Wednesday, March 19, 2008

B2B Database Marketing


We came across this article from BtoB Online that mirrors our opinions on the value of database marketing: No better time to try data mining

It focuses on B2B and makes the case for why mining customer data is so important, and how it adds value to your business.

It also provides three straightforward tips to help B2B marketers embrace database marketing and effectively use their customer data:
"1) Set clear marketing objectives. Data mining techniques are useless if you don’t know what you want to achieve. You don’t want to do data mining for its own sake. You want to make sure that you produce knowledge that is actionable. You need to be focused in your data mining so that you are producing results that can be implemented into tactical initiatives that help you achieve your marketing objectives. It’s all in the planning. It’s about putting together a roadmap of analysis that is needed to help drive and meet marketing objectives.

2) Conduct a data audit. How current and reliable are your customer data? To find this, assess the information based on its origins. Did the information come from the customer directly, during the point of sale or from a third-party source? Look to your marketing objectives to determine what information is required.

Make sure you are able to track all transactional history back to the customer mapping. A common issue is the use of different versions of a company name in your database.

3) Clean up your data. Data hygiene involves looking for potential errors, undefined fields or duplication. The follow through from the data audit is to make sure you capture all the information you can on a customer and making sure you can match those transactions."
Since so many B2B companies are organized around a traditional sales model (i.e.: outside or inside sales reps are responsible for sales and much of the customer marketing), these database marketing tips are especially important.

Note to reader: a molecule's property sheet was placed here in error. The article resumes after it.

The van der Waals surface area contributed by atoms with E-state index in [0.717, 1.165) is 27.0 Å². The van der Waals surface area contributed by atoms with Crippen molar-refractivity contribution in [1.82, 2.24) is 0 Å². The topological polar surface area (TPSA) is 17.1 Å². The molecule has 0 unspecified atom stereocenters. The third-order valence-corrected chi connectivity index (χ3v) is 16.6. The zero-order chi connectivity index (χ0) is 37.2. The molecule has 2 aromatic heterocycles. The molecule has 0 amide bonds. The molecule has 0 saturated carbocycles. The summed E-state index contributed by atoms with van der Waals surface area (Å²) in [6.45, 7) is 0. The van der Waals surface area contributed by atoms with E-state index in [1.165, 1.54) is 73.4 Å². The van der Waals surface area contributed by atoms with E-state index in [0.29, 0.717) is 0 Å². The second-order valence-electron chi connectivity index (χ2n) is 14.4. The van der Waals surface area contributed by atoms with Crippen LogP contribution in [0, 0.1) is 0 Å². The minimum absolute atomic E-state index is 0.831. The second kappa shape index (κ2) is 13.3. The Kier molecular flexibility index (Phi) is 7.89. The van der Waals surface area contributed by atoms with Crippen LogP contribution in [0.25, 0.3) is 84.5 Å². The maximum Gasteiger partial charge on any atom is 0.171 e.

There's really no reason NOT to learn more about your customers, consumer or business. And, in this economy, it's imperative that firms do more with less. Maximizing the value within your own database will reap rewards. Two immediate benefits that come to mind.
  1. If you understand who your best, most profitable customers are, you can find more just like them. It just so happens that RRW has just introduced an entry-level customer profiling solution (under our Analyze Your Customers division). For a very low fee, we'll profile your business or consumer customers and show you how they are different from the universe at large. With this insight, you can then go after prospects that look just like good customers. Pretty nifty!
  2. If you understand the products that an individual customer is most likely to need, you'll be able to intelligently offer them the next best product. This type of intelligence will boost your cross-sell and up-sell programs immensely. Plus, it should help with customer retention, since the more products a customer has with you, the less likely they are to defect. See this article that reviews our analytical approach in understanding the next best product to offer.
These are just two examples of how database marketing can positively impact your marketing strategy and your bottom line.

2 comments:

Ted Grigg said...

Thank you Nancy for covering such an important topic. I get involved with BtoB lead generation a lot in my practice. And the lack of a quality database causes some sleepless nights for my clients.

They usually have active databases, but the poor quality of the master file requires calling all records before launching a lead generation campaign. Why?
Because the inhouse telemarketers and service reps who complete the information do not follow established business rules.

Business rules for proper fields and forcing complete and accurate data entry are completely absent. And even if they are, the inputers are not trained in how to input the data properly.

Titles are missing. Gender fields do not exist or title fields were never set up to begin with. If someone at the contacted company responds and was not on the database to begin with , the inputer overwrites the data with a new name.

This all makes personalized mail impossible and tracking for back end evaluation is impossible.

BtoB databases have not progressed much in most companies over the last 10-15 years.

It's really sad when you consider the lost profit-making opportunities if these companies had dedicated the necessary resources to improve their databases.

Suzanne Obermire said...

Ted, great comment about the deplorable state of most B2B data. Agree 100%.
Suzanne (not Nancy, this time :))